I’m an unabashed fan of the series, but this issue was still better than I was expecting, and I’m really looking forward to seeing where it goes next.
Conan the Cimmerian #15: For this week’s issue of Conan, they pretty much just put a girl with no shirt on right there on the cover.
I’m not gonna lie, that’s pretty awesome.
Secret Six #15: Rather than the usual script from Gail Simone, this issue’s a fill-in from John Ostrander. Outside of his recent battle with glaucoma–which led to one of the most genuinely heartwarming examples of the comics community coming together–Ostrander doesn’t get a whole lot of press, but it’s important to remember that he’s the guy that wrote one of the best comics of all time.
Even putting aside his other work, like The Spectre and Manhunter and the creation of Johnny Karaoke (the best worst Batman villain of all time), the man’s a legend just for Suicide Squad. I’ve mentioned my love of Squad here and there over the years, but the fact of the matter is that it was probably the best DC Comic being produced at a time when DC Comics as a whole were better than they’ve been since, and it’s obvious from Gail Simone’s work on Villains United and Secret Six that she feels the same way. Her stories in those books strive to build the tension and comedy that seemed so effortless in Ostrander’s books, and every time he comes back to those characters, it’s obvious the old magic’s still there. I was actually a little worried when the recent Squad miniseries was solicited because I know how hard it can be for writers to come back to a book they’ve moved on from (for every Grant Morrison coming back to JLA, there’s a Chris Claremont coming back to X-Men), but he didn’t miss a step.
And the same goes in this one, with a book where Ostrander focuses on Deadshot, the character that he defined over the course of 60+ issues. Like From the Ashes, it fits right in with the series, and it makes for a pretty thrilling read on its own, and–not to knock Gail Simone–a nice shift to a more personal story after the broad action of the series so far.
It’s well worth picking up to see Ostrander at the top of his game, and seriously, DC: Suicide Squad not being in paperback is damn near criminal.
Stumptown #1: Earlier tonight, I was talking to Kevin Church about Stumptown, and in between various permutations of “How good is that booK?” “So good,” he came up with the observation that with this book, Greg Rucka was “just straight up Brubakering.” In addition to my love of making verbs out of names, I latched onto this because I immediately got what Kevin was saying: There’s no flash to what Rucka’s doing here; it’s pure craft.
It’s not really fair to compare Stumptown to Detective Comics, as one’s a gritty, independent crime drama and the other’s a high-action super-hero book, but they make an interesting study in contrasts that can come from the same writer. Rucka’s completely on point with both, but there’s a level of flair to ‘Tec that comes through in JH Williams’s artistic tricks and the shouldn’t-be-that-good gimmick of a super-villain twin sister who only speaks in quotes from Alice in Wonderland. Stumptown, however–and this goes with the territory of it being grounded in a more realistic setting–is far more personal, with incredible art by Matthew Southworth and Lee Loughridge that’s good in a completely different way, with heavy moodiness that echoes Sean Phillips and fantastic facial expressions.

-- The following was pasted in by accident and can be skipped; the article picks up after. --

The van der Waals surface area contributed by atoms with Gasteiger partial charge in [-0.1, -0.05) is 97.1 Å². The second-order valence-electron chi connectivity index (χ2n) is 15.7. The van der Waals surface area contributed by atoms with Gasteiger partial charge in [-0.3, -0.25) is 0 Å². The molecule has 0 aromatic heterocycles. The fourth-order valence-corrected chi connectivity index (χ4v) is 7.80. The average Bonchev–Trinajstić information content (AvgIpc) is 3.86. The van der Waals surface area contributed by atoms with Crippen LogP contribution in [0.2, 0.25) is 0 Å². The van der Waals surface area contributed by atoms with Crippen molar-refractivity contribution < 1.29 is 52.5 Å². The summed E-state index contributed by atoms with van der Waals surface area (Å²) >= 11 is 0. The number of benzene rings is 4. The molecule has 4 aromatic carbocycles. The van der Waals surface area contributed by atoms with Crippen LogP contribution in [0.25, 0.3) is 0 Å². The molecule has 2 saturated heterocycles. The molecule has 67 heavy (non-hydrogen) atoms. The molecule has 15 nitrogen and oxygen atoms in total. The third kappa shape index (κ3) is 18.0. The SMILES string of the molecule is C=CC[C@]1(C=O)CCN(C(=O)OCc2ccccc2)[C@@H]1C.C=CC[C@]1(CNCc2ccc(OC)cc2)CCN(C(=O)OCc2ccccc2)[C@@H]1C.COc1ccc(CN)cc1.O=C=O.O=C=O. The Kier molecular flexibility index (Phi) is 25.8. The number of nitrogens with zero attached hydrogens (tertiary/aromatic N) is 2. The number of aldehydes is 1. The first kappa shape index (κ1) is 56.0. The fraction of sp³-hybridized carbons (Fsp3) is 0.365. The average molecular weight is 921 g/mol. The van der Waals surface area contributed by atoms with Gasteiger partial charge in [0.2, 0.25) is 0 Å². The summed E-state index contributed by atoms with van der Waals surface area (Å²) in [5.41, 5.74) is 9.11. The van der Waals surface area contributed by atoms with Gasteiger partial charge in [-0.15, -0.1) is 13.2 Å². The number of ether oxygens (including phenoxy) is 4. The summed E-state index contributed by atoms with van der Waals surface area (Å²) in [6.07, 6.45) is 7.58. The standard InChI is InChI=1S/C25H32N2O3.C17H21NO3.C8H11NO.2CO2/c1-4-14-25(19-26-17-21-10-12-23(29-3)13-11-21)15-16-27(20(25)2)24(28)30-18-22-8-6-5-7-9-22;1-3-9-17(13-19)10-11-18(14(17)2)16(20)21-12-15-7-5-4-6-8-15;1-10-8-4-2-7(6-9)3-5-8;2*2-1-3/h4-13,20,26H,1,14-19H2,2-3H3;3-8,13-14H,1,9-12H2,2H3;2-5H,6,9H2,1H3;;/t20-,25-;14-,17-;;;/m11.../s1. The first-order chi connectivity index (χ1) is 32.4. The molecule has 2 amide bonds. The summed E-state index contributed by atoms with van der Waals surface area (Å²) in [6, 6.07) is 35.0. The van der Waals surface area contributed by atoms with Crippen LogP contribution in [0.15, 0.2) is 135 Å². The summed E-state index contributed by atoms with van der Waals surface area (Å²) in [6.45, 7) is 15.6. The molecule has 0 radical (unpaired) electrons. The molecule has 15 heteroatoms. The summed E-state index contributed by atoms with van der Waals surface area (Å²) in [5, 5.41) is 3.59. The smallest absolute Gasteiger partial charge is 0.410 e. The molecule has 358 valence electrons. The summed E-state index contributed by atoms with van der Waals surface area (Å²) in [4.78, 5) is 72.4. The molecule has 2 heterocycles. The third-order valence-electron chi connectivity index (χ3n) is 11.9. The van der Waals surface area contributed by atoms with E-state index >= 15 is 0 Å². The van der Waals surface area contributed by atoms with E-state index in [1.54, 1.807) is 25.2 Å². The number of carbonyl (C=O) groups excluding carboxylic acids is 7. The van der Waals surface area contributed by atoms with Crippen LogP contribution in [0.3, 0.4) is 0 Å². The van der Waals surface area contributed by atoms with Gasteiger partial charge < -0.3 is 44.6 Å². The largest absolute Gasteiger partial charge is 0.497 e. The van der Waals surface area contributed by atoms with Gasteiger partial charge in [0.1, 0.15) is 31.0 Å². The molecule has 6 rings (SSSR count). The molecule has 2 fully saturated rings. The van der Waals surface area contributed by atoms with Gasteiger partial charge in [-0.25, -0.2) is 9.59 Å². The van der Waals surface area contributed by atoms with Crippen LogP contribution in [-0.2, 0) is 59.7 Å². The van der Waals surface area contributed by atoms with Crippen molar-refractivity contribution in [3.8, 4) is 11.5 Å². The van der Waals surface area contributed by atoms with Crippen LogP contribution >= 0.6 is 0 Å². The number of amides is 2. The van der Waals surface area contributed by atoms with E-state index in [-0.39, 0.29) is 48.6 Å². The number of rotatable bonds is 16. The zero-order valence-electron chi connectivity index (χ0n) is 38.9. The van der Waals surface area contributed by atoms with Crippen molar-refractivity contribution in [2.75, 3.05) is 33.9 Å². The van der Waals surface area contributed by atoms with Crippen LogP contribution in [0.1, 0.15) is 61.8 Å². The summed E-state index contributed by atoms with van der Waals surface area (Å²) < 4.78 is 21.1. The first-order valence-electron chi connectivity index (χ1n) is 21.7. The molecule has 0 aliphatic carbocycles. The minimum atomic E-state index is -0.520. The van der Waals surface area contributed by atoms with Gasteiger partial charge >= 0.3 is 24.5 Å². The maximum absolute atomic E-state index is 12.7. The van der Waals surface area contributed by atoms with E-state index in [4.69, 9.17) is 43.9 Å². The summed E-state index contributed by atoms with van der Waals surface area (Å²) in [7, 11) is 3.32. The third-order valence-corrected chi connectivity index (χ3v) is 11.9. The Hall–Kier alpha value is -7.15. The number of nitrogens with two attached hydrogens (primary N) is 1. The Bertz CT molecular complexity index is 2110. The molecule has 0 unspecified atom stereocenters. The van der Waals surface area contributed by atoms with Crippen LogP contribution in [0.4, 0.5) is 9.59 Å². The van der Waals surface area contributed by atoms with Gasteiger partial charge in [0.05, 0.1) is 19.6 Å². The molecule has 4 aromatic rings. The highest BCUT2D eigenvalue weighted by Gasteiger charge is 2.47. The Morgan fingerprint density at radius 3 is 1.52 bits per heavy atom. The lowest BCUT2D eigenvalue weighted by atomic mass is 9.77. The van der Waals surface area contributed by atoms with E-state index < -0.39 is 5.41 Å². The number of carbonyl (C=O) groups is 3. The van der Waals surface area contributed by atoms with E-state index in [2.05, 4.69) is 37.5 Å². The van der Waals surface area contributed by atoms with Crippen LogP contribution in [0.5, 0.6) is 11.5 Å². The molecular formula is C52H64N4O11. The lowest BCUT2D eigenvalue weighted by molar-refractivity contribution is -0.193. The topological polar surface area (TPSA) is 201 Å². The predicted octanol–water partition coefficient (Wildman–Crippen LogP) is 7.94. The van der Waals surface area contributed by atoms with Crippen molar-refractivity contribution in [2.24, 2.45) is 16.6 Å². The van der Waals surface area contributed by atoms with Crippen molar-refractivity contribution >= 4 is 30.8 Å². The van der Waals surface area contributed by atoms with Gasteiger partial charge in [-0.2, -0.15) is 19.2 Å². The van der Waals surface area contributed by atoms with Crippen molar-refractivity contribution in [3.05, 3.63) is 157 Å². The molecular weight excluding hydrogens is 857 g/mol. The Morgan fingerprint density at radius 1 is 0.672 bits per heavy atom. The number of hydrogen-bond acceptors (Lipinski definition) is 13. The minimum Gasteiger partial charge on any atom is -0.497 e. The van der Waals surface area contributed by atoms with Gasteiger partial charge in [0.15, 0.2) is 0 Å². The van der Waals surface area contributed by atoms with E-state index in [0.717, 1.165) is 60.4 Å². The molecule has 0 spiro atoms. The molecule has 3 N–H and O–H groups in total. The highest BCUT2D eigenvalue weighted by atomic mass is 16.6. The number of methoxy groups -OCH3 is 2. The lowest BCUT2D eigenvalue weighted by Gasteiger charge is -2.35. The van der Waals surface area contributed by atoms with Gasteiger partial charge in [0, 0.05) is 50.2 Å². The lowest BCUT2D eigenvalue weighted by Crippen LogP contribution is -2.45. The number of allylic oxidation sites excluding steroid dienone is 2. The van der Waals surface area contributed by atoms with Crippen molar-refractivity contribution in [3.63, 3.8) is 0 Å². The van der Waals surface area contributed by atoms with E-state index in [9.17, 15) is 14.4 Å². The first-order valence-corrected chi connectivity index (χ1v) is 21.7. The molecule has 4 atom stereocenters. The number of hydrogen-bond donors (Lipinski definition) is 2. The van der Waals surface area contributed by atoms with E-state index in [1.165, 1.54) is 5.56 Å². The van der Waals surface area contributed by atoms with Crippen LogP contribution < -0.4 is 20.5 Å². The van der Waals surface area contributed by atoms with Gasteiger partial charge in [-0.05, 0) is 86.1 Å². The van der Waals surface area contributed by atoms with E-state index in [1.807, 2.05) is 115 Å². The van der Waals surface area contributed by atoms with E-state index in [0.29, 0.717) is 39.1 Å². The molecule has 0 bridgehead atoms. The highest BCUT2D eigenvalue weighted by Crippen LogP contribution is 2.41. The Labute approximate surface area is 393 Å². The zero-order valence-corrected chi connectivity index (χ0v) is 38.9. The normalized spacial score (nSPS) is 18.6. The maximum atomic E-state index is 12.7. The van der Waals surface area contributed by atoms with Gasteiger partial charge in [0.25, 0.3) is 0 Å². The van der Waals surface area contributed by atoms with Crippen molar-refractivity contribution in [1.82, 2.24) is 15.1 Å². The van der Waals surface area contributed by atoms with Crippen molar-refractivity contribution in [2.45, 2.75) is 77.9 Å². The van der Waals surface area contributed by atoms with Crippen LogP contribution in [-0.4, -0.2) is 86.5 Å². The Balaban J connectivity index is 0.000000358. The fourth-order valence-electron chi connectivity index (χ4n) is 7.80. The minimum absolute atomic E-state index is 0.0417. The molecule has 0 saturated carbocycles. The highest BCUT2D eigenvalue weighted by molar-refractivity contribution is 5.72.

There is one trick that Rucka uses in the story, though, and it’s one that–as at least a couple of you know–I am a total sucker for: The teaser-opening that goes into a flashback for the rest of the issue. But even with this, Rucka tweaks it a bit, reinforcing the mood by doing it as a countdown to what we’ve already seen, and it works beautifully. It’s the kind of issue that shows you exactly how it’s done, and I cannot wait to see the rest.
Usagi Yojimbo: Yokai: I mentioned earlier that this has been a good week for Hercules, and while that’s true, it’s been an even better week for Usagi Yojimbo fans. Not only did we get Stan Sakai doing a samurai Hulk story in the otherwise lackluster Strange Tales #3, but this week also saw the release of the first ever full-color Usagi graphic novel. And it is awesome.
I’ve given the standard rap about Usagi in the past, and while pretty much everything I said there about skill, craftsmanship and economy of storytelling applies here as well, the hardcover is just superb. The entire presentation of it, from the design of the cover to being able to see Sakai’s fully-painted art is just wonderful, and more than worth the price of admission.
Storywise, the actual plot is relatively simple–Usagi fights ghosts! With a sword!–and as such, it’s a great little stand-alone that even people who have never read a page of Sakai’s work could pick up and enjoy. In essence, it’s just an extra-long, extra beautiful issue of the series, and there’s no better way to celebrate the 25th anniversary than with more of the deceptively simple work that makes it such a great book to begin with.
Annnnnnnnnnnnd that’s the week! As always, if you’ve got any questions or concerns about something I picked up this week–like if you want to talk about how great Jeff Parker, Salva Espin and Casey Jones’s late, lamented Exiles, or if you want to call me out on always talking about Simonson’s Thor but never mentioning the run on Fantastic Four that I love almost as much (the best issues of which are out this week in trade)–then feel free to leave a comment below.